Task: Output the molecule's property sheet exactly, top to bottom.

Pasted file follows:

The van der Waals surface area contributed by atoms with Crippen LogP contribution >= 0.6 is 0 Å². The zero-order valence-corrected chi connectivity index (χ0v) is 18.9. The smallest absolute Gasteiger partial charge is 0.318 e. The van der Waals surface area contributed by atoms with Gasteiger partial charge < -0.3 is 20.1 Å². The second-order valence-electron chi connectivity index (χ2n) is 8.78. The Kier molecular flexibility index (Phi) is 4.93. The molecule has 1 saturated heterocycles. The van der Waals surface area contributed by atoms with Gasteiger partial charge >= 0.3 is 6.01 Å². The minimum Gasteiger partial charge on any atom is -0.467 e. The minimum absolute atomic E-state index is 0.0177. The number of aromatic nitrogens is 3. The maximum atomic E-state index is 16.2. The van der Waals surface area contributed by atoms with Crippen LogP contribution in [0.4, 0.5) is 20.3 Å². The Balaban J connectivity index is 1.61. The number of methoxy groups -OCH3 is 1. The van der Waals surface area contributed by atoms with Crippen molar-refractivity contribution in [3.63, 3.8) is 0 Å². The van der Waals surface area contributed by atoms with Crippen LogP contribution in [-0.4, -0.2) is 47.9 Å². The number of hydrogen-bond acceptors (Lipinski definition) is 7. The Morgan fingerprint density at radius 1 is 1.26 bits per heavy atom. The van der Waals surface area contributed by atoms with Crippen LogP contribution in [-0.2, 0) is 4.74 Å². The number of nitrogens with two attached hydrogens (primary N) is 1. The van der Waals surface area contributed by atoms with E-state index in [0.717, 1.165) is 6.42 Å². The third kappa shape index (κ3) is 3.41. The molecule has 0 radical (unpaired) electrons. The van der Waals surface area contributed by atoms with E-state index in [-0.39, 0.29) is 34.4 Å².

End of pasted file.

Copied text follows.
The van der Waals surface area contributed by atoms with Crippen LogP contribution >= 0.6 is 0 Å². The zero-order valence-corrected chi connectivity index (χ0v) is 18.9. The smallest absolute Gasteiger partial charge is 0.318 e. The van der Waals surface area contributed by atoms with Gasteiger partial charge < -0.3 is 20.1 Å². The second-order valence-electron chi connectivity index (χ2n) is 8.78. The Kier molecular flexibility index (Phi) is 4.93. The molecule has 1 saturated heterocycles. The van der Waals surface area contributed by atoms with Gasteiger partial charge >= 0.3 is 6.01 Å². The minimum Gasteiger partial charge on any atom is -0.467 e. The minimum absolute atomic E-state index is 0.0177. The number of aromatic nitrogens is 3. The maximum atomic E-state index is 16.2. The van der Waals surface area contributed by atoms with Crippen LogP contribution in [0.4, 0.5) is 20.3 Å². The Balaban J connectivity index is 1.61. The number of methoxy groups -OCH3 is 1. The van der Waals surface area contributed by atoms with Crippen molar-refractivity contribution in [3.63, 3.8) is 0 Å². The van der Waals surface area contributed by atoms with Crippen LogP contribution in [-0.4, -0.2) is 47.9 Å². The number of hydrogen-bond acceptors (Lipinski definition) is 7. The Morgan fingerprint density at radius 1 is 1.26 bits per heavy atom. The van der Waals surface area contributed by atoms with Crippen LogP contribution in [-0.2, 0) is 4.74 Å². The number of nitrogens with two attached hydrogens (primary N) is 1. The van der Waals surface area contributed by atoms with E-state index in [0.717, 1.165) is 6.42 Å². The third kappa shape index (κ3) is 3.41. The molecule has 0 radical (unpaired) electrons. The van der Waals surface area contributed by atoms with E-state index in [-0.39, 0.29) is 34.4 Å².